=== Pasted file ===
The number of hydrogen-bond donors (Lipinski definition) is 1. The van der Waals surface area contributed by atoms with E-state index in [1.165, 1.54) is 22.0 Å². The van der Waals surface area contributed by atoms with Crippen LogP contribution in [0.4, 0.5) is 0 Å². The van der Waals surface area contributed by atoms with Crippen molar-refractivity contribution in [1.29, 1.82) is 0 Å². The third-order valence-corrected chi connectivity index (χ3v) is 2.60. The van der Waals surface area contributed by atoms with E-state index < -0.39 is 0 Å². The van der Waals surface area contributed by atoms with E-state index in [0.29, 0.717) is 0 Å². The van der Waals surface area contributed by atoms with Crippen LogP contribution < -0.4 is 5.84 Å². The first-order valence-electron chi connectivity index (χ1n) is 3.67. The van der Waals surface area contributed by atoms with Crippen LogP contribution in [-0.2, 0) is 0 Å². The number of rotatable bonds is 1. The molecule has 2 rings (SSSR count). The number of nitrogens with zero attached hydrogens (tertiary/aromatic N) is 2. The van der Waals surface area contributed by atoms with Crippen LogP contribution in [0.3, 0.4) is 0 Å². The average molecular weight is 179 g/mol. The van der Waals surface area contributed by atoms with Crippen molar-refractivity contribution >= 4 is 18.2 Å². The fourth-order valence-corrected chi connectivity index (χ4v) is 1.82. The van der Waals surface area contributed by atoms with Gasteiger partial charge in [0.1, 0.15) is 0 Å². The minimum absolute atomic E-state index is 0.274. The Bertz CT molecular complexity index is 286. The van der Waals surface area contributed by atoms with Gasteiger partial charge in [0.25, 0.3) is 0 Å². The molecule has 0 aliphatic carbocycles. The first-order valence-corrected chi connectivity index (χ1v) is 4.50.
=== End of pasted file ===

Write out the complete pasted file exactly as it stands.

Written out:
The number of hydrogen-bond donors (Lipinski definition) is 1. The van der Waals surface area contributed by atoms with E-state index in [1.165, 1.54) is 22.0 Å². The van der Waals surface area contributed by atoms with Crippen LogP contribution in [0.4, 0.5) is 0 Å². The van der Waals surface area contributed by atoms with Crippen molar-refractivity contribution in [1.29, 1.82) is 0 Å². The third-order valence-corrected chi connectivity index (χ3v) is 2.60. The van der Waals surface area contributed by atoms with E-state index < -0.39 is 0 Å². The van der Waals surface area contributed by atoms with E-state index in [0.29, 0.717) is 0 Å². The van der Waals surface area contributed by atoms with Crippen LogP contribution < -0.4 is 5.84 Å². The first-order valence-electron chi connectivity index (χ1n) is 3.67. The van der Waals surface area contributed by atoms with Crippen LogP contribution in [-0.2, 0) is 0 Å². The number of rotatable bonds is 1. The molecule has 2 rings (SSSR count). The number of nitrogens with zero attached hydrogens (tertiary/aromatic N) is 2. The van der Waals surface area contributed by atoms with Crippen LogP contribution in [0.3, 0.4) is 0 Å². The average molecular weight is 179 g/mol. The van der Waals surface area contributed by atoms with Crippen molar-refractivity contribution >= 4 is 18.2 Å². The fourth-order valence-corrected chi connectivity index (χ4v) is 1.82. The van der Waals surface area contributed by atoms with Gasteiger partial charge in [0.1, 0.15) is 0 Å². The minimum absolute atomic E-state index is 0.274. The Bertz CT molecular complexity index is 286. The van der Waals surface area contributed by atoms with Gasteiger partial charge in [0.25, 0.3) is 0 Å². The molecule has 0 aliphatic carbocycles. The first-order valence-corrected chi connectivity index (χ1v) is 4.50.